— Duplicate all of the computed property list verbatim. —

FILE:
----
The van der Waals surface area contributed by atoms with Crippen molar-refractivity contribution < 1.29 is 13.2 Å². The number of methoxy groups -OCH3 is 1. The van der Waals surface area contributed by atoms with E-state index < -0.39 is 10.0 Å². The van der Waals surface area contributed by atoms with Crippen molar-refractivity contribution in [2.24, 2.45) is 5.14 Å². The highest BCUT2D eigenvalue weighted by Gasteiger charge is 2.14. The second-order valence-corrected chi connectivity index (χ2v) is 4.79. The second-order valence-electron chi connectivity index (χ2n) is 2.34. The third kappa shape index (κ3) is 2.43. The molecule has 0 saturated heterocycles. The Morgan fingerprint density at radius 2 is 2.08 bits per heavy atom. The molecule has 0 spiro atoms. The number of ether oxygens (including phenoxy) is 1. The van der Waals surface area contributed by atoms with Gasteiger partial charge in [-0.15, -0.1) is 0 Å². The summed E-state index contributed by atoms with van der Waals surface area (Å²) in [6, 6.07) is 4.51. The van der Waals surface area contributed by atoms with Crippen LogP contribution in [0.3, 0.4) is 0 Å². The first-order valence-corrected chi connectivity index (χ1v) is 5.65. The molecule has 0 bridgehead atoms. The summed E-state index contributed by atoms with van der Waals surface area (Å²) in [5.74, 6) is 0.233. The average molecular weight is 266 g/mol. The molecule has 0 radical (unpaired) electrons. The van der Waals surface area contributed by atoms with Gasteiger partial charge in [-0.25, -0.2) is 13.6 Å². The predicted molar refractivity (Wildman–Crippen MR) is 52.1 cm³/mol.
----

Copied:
The van der Waals surface area contributed by atoms with Crippen molar-refractivity contribution < 1.29 is 13.2 Å². The number of methoxy groups -OCH3 is 1. The van der Waals surface area contributed by atoms with E-state index < -0.39 is 10.0 Å². The van der Waals surface area contributed by atoms with Crippen molar-refractivity contribution in [2.24, 2.45) is 5.14 Å². The highest BCUT2D eigenvalue weighted by Gasteiger charge is 2.14. The second-order valence-corrected chi connectivity index (χ2v) is 4.79. The second-order valence-electron chi connectivity index (χ2n) is 2.34. The third kappa shape index (κ3) is 2.43. The molecule has 0 saturated heterocycles. The Morgan fingerprint density at radius 2 is 2.08 bits per heavy atom. The molecule has 0 spiro atoms. The number of ether oxygens (including phenoxy) is 1. The van der Waals surface area contributed by atoms with Gasteiger partial charge in [-0.15, -0.1) is 0 Å². The summed E-state index contributed by atoms with van der Waals surface area (Å²) in [6, 6.07) is 4.51. The van der Waals surface area contributed by atoms with Crippen LogP contribution in [0.3, 0.4) is 0 Å². The first-order valence-corrected chi connectivity index (χ1v) is 5.65. The molecule has 0 bridgehead atoms. The summed E-state index contributed by atoms with van der Waals surface area (Å²) in [5.74, 6) is 0.233. The average molecular weight is 266 g/mol. The molecule has 0 radical (unpaired) electrons. The van der Waals surface area contributed by atoms with Gasteiger partial charge in [-0.25, -0.2) is 13.6 Å². The predicted molar refractivity (Wildman–Crippen MR) is 52.1 cm³/mol.